What CES 2015 made clear: The cable industry has lost its power to control how we watch TV

Smart TVs unveiled at CES this year boasted of apps for popular streaming services embedded in their OS right out of the box. Eeven if consumers have never bought a Roku or a Chromecast, they’ll still be able to access big-time streaming apps from the minute they buy a new 4K TV.
Some naysayers will point out that if you subscribe to Sling TV, HBO, Showtime, Netflix and Hulu, you’ll end up paying as much, if not more, than you did with your cable bundle. While that’s true, it also completely misses the point: You now have a choice of whether to get all these channels or whether to pick and choose the ones you want. This is, in other words, the closest thing to straight-up a la carte programming American TV viewers have ever seen.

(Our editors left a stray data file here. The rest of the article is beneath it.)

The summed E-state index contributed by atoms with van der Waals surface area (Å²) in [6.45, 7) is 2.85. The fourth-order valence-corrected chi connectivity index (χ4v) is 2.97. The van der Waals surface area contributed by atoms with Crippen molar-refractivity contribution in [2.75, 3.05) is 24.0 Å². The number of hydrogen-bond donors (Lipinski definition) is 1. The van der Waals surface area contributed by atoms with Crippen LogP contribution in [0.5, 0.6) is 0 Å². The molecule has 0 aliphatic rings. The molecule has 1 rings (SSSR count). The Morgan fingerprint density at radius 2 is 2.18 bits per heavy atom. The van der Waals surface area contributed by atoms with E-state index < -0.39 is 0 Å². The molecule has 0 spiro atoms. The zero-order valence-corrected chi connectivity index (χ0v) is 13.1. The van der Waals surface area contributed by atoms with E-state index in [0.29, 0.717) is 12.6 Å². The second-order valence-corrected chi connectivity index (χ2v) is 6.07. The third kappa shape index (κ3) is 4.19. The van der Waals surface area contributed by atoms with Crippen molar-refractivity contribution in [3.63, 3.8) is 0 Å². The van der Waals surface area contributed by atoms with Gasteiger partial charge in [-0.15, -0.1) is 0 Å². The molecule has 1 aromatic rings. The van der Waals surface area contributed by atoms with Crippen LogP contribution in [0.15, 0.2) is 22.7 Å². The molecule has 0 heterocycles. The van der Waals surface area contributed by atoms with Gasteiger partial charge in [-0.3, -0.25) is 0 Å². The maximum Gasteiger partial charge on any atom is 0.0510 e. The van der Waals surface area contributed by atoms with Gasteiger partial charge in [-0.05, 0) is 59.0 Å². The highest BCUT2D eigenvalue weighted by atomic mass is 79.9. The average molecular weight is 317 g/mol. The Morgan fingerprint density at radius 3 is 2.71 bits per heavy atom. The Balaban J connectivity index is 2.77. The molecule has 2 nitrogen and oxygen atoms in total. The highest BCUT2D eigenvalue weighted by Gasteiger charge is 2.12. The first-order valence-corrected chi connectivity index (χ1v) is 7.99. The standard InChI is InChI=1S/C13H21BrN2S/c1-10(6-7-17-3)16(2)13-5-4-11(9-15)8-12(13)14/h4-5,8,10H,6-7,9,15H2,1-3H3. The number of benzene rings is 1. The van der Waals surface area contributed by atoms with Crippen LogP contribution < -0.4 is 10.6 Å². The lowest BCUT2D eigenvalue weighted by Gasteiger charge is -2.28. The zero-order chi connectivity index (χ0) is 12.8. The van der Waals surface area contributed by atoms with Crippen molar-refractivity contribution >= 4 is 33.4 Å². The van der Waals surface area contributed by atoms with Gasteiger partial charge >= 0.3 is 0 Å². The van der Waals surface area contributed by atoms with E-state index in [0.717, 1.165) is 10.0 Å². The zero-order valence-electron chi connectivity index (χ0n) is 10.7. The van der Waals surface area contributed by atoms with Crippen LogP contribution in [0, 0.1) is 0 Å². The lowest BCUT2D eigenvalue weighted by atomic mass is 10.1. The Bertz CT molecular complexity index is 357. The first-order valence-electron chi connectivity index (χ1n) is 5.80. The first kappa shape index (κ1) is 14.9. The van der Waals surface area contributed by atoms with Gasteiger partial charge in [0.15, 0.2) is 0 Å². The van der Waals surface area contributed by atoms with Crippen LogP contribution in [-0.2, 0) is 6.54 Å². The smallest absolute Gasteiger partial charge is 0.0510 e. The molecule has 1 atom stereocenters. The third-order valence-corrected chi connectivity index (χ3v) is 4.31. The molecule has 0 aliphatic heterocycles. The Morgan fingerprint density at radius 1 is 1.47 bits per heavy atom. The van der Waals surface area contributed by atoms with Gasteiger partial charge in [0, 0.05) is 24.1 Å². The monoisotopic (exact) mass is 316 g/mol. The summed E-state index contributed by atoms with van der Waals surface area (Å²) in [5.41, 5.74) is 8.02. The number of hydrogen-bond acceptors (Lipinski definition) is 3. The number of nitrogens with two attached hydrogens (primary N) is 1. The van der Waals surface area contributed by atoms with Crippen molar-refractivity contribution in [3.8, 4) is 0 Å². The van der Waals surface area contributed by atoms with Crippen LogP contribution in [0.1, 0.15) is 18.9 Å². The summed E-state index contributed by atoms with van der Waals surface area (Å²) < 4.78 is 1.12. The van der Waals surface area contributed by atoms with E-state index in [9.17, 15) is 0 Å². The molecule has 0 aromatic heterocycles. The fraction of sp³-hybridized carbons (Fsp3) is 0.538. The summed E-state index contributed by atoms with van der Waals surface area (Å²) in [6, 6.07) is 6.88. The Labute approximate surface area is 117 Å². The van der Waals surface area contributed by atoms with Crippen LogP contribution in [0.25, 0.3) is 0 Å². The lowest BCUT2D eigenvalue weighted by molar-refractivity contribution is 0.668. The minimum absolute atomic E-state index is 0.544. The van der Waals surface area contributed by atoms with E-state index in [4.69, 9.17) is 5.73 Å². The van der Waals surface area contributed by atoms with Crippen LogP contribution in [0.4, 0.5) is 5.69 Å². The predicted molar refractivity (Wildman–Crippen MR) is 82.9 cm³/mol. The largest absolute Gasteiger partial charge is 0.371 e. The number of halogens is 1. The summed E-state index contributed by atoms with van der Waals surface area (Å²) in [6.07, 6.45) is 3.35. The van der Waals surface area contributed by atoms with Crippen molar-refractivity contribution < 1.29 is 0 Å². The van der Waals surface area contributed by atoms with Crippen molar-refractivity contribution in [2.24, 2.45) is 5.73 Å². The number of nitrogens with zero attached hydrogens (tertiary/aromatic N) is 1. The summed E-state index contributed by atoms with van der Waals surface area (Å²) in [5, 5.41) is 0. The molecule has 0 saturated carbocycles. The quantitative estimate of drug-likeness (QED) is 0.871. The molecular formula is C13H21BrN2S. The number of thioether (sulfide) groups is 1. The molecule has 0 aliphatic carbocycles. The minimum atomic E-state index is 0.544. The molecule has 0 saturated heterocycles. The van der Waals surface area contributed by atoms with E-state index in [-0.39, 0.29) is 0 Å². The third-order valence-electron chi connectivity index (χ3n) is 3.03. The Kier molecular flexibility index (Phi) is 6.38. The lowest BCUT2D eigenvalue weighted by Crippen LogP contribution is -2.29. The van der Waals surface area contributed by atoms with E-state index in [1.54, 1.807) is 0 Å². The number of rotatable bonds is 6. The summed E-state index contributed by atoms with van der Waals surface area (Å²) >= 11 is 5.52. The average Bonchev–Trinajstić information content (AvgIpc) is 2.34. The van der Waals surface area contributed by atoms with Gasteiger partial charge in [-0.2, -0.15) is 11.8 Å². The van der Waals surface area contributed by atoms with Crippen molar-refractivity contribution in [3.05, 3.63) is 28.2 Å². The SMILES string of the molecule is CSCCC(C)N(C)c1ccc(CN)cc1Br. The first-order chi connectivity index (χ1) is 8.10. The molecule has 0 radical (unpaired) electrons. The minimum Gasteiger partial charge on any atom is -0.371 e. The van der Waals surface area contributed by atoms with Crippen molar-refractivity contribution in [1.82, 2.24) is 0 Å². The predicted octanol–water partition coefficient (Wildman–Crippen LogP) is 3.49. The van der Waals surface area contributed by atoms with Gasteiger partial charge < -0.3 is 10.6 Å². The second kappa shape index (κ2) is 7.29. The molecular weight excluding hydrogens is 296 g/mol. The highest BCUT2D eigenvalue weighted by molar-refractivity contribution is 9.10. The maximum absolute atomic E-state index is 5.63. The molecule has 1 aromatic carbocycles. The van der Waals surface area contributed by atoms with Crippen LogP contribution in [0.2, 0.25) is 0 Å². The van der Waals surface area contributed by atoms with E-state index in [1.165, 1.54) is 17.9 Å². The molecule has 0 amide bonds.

And this market for online streaming services is only just getting started, the prices and packages being offered right now are just content providers dipping their toes in the water to see whether consumers will bite. As time goes on, I imagine we’ll see even more competitive deals and creative package offerings that will be more finely attuned to individual consumers’ needs.